Tentatively, I set my gray, soon to be rust brown, boot onto the hard ground and out of the comfort of familiarity, the comfort of the known, out of the bubble that I had unknowingly lived in everyday of my life until that point. I was off the bus and in the village of Chilombo in Malawi Africa. That step, was a beginning and an end, was a start, a step into the unknown and would be the most incredible experience of my life, thus far.
Nervous fear trickled down my neck in beads sticky of sweat. The self-deprecating voices in my mind reared their ugly heads tauntingly saying, ‘you’re the shy girl’, ‘what are you doing here you’re only 16’, ‘they won’t like you.’ Something touched my palm shaking me from my suffocating thoughts. I looked down, a little girl of maybe four years old was looking up at me, her charcoal sparkling eyes mitigating my fears. I held her hand in return, her courage breaking down my reserve. Everyday of the two week long trip she’d find me and hold my hand. This destitute angel had crossed the invisible line in the sand in-between our two cultures and landed herself permanent shelter in my heart.
This life-changing experience was made possible through the organization Children of The Nations (www.cotni.org) . My youth group formed a ’venture team’ and went for two weeks to Malawi, a small country in southern Africa. I can’t begin to imagine what my life would be like had I not gone. Prior I was aware that people lived in utter poverty, I knew the statistics, a child dies every 8 seconds from starvation, 80% of the world lives in insurmountable destitution, etc. I knew them front and back inside out, but not until I saw the little angel with hair patchy from malnutrition, or the grandmother we helped with daily chores who didn’t have any food to eat, that was unless there was some left over after her grandbabies had eaten, did I really know what those words meant. That they were more than statistics rather were a living breathing reality. It put a face to those facts. COTN gave me the opportunity to see what most of the world sees everyday, to hold the hand of a malnourished child, to work alongside people who had nothing and yet had something I was missing. The people and children of Chilombo had the ability to love despite their circumstances, to have joy despite their poverty because of their awareness that things fade, and circumstances are out of our control and thus can’t be relied on for happiness. The only thing we do have control over is the choice to live life and love others. The little angel, to me epitomized this, she wasn’t jealous, she never asked for anything from me, just to hold my hand and along with it my heart.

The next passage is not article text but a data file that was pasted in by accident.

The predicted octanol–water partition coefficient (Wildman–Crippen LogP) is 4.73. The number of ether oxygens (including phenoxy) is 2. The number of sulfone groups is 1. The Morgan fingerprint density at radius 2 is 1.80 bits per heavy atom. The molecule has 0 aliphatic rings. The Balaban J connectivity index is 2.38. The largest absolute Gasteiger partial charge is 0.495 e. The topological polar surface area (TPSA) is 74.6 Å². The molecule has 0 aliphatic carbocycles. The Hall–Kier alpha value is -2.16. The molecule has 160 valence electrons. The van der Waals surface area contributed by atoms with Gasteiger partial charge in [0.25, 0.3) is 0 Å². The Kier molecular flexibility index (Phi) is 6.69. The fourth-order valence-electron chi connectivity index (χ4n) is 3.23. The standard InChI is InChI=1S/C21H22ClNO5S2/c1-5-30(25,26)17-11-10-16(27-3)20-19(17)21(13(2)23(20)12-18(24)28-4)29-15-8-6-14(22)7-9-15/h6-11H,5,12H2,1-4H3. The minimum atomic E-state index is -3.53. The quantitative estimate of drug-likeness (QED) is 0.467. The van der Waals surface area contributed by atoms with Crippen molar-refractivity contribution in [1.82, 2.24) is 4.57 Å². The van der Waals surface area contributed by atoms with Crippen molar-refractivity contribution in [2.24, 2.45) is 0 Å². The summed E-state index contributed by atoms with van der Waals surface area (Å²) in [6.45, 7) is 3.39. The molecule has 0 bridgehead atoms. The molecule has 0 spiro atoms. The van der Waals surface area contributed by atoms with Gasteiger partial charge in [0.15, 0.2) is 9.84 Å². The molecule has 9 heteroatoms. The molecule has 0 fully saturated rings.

Since that two week long venture my heart, my mind, and the whole momentum of my life have changed. I’ve learned from the grandmother to say thank you and genuinely mean it because people don’t have to be nice to you they chose to. And I have learned from the little angel to reach out, to grab someone’s hand and hold on, to live out and to love out because that’s how to truly live. It has nothing to do with how much money is in one’s bank account and everything to do with one’s willingness to reach out and grab the hand of another.
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